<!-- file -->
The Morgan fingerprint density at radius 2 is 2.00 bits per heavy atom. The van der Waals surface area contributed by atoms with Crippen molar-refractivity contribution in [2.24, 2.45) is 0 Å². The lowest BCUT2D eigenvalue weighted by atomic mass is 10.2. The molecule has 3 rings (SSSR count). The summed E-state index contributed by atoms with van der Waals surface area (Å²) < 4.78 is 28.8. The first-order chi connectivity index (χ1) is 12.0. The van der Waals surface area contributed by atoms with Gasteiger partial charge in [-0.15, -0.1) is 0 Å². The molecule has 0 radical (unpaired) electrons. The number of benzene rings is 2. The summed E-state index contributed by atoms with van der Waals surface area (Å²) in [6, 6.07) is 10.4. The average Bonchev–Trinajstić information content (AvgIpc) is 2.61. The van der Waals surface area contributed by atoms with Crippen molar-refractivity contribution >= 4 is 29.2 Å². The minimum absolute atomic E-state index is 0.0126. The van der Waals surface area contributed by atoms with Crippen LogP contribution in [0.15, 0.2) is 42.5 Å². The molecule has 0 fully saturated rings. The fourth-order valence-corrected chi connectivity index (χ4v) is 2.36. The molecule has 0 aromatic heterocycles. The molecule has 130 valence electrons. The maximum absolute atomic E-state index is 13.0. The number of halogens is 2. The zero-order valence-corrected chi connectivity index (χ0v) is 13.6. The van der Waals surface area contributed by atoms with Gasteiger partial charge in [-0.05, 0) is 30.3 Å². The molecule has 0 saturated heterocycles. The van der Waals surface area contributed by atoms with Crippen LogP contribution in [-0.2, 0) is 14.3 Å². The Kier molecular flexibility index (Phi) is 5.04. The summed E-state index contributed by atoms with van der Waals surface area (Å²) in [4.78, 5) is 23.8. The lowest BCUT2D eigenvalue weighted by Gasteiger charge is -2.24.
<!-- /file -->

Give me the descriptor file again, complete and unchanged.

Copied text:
The Morgan fingerprint density at radius 2 is 2.00 bits per heavy atom. The van der Waals surface area contributed by atoms with Crippen molar-refractivity contribution in [2.24, 2.45) is 0 Å². The lowest BCUT2D eigenvalue weighted by atomic mass is 10.2. The molecule has 3 rings (SSSR count). The summed E-state index contributed by atoms with van der Waals surface area (Å²) < 4.78 is 28.8. The first-order chi connectivity index (χ1) is 12.0. The van der Waals surface area contributed by atoms with Gasteiger partial charge in [-0.15, -0.1) is 0 Å². The molecule has 0 radical (unpaired) electrons. The number of benzene rings is 2. The summed E-state index contributed by atoms with van der Waals surface area (Å²) in [6, 6.07) is 10.4. The average Bonchev–Trinajstić information content (AvgIpc) is 2.61. The van der Waals surface area contributed by atoms with Crippen molar-refractivity contribution >= 4 is 29.2 Å². The minimum absolute atomic E-state index is 0.0126. The van der Waals surface area contributed by atoms with Crippen LogP contribution in [0.15, 0.2) is 42.5 Å². The molecule has 0 fully saturated rings. The fourth-order valence-corrected chi connectivity index (χ4v) is 2.36. The molecule has 0 aromatic heterocycles. The molecule has 130 valence electrons. The maximum absolute atomic E-state index is 13.0. The number of halogens is 2. The zero-order valence-corrected chi connectivity index (χ0v) is 13.6. The van der Waals surface area contributed by atoms with Gasteiger partial charge in [-0.05, 0) is 30.3 Å². The molecule has 0 saturated heterocycles. The van der Waals surface area contributed by atoms with Crippen LogP contribution in [-0.2, 0) is 14.3 Å². The Kier molecular flexibility index (Phi) is 5.04. The summed E-state index contributed by atoms with van der Waals surface area (Å²) in [4.78, 5) is 23.8. The lowest BCUT2D eigenvalue weighted by Gasteiger charge is -2.24.